Python Day 66 – starting to analyze my own data

Today I imported a .csv file with some data on fulfillment that I’ve been tracking for myself for a couple months. I then tried to do some analysis on it… I learned: To use the .iloc[row, column] property in Pandas to select certain rows of data. While it works it also returns the value notContinue reading “Python Day 66 – starting to analyze my own data”

Python Day 65 – importing my own data

Today I tried taking some data and messing around with it. I was able to import the .csv but didn’t get to manipulating it. I learned: While this was mostly reviewing old notes/workbooks of mine, I did learn that there is a big conceptual difference between a database and dataframe. I’m not 100% certain butContinue reading “Python Day 65 – importing my own data”

Python Day 64 – practicing numpy and thoughts on the future

I’m done with the API module so I just went back to do some numpy practice problems to see if I even still remembered it haha. I learned: Just the little stuff, like when using np.arrange to use (parenthesis) and not [brackets], but when I’m making adjustments to an array to use [brackets]. Looking forward:Continue reading “Python Day 64 – practicing numpy and thoughts on the future”

Python Day 63 – more data pulling

Today I continued with the website data module, which is starting to make more sense. I learned: There are two main ways to look at data from websites in a more elegant manner, manually or with ‘glom’. For instance, to get posts titles on reddit, one can use: titles = []For post in data[‘data’][‘children’]: titles.append(post[‘data’][‘title’])titlesContinue reading “Python Day 63 – more data pulling”

Python Day 62 – pulling data from websites

Today I started a module on HTTP requests and APIs, which is essentially about pulling data from websites. I learned: The library for HTTP requests is ‘requests’, and one of the most useful functions here is the .get request. Once one .get’s a website, one can check if the connection is successful with the .status_codeContinue reading “Python Day 62 – pulling data from websites”

Python Day 61 – shifting and rolling data

Today I finished the module on time series! I learned: One can shift data over by a certain time amount with .shift(). One can use ‘rolling windows’ to average out data over a period of time. This can be done with past/future data (by setting center = True), but is usually done with just pastContinue reading “Python Day 61 – shifting and rolling data”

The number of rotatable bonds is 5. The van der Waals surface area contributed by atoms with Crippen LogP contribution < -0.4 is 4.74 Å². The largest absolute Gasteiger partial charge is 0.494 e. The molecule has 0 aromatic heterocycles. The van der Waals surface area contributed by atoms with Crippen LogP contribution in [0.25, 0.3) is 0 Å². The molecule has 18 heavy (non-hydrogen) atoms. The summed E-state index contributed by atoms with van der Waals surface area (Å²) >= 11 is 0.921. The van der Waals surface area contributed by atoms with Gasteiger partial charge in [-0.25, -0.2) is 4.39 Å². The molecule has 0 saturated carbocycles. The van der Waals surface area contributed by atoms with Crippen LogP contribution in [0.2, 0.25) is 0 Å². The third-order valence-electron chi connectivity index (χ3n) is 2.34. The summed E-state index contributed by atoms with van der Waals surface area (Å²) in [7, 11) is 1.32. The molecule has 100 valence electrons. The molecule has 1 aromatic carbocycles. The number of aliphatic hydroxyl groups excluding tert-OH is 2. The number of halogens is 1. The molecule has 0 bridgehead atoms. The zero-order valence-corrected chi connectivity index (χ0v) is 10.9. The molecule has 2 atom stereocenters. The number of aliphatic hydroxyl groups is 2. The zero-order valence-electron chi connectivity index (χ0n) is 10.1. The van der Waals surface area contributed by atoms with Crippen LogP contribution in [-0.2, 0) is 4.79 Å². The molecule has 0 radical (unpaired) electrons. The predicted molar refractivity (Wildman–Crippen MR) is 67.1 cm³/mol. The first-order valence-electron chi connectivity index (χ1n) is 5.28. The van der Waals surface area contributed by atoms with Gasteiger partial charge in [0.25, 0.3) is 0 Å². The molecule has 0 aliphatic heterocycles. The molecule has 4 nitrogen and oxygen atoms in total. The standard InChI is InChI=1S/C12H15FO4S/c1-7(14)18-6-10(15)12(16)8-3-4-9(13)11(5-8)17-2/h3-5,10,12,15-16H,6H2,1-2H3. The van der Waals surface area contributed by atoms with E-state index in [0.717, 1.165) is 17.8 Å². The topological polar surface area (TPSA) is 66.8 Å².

Python Day 60 – index manipulation of timestamp

As the title says, I went over some manipulations of data that can be done once the timestamp is set as the index. I learned: To set the timestamp as the index with: data.Timestamp = pd.to_datetime(data.Timestamp, infer_datetime_format=True)data = data.set_index(‘Timestamp’, drop=True)  And once we have the timestamp as the index, we can use the .loc functionContinue reading “Python Day 60 – index manipulation of timestamp”

Python Day 59 – one step forward two steps back in datetime

I realized for my problem from yesterday with a custom datetime, if I changed ‘%-m’ to ‘%m’, the only other error was it having trouble reading the second value in the time position. So I threw in a cheeky ‘%H:00’ which is definitely wrong but it worked! And I got no errors. However… I amContinue reading “Python Day 59 – one step forward two steps back in datetime”

Python Day 58 – more datetime stuffs

I figured out why it wasn’t letting me subtract dates before! It was because one value was a date (year, month, day) and the other value was a date AND time (including hours, mins, seconds). The difference was really between using .datetime and .date. So I just made them both be .datetime and it worked!Continue reading “Python Day 58 – more datetime stuffs”

Python Day 57 – timestamps

Today I continued with the data wrangling and learned about timestamps. I learned: Timestamps are the most basic form of time series data for Pandas. Apparently they’re used in almost all data (usually counting when the data event happened). Their class is a string, however you can convert it to datetime format (so we canContinue reading “Python Day 57 – timestamps”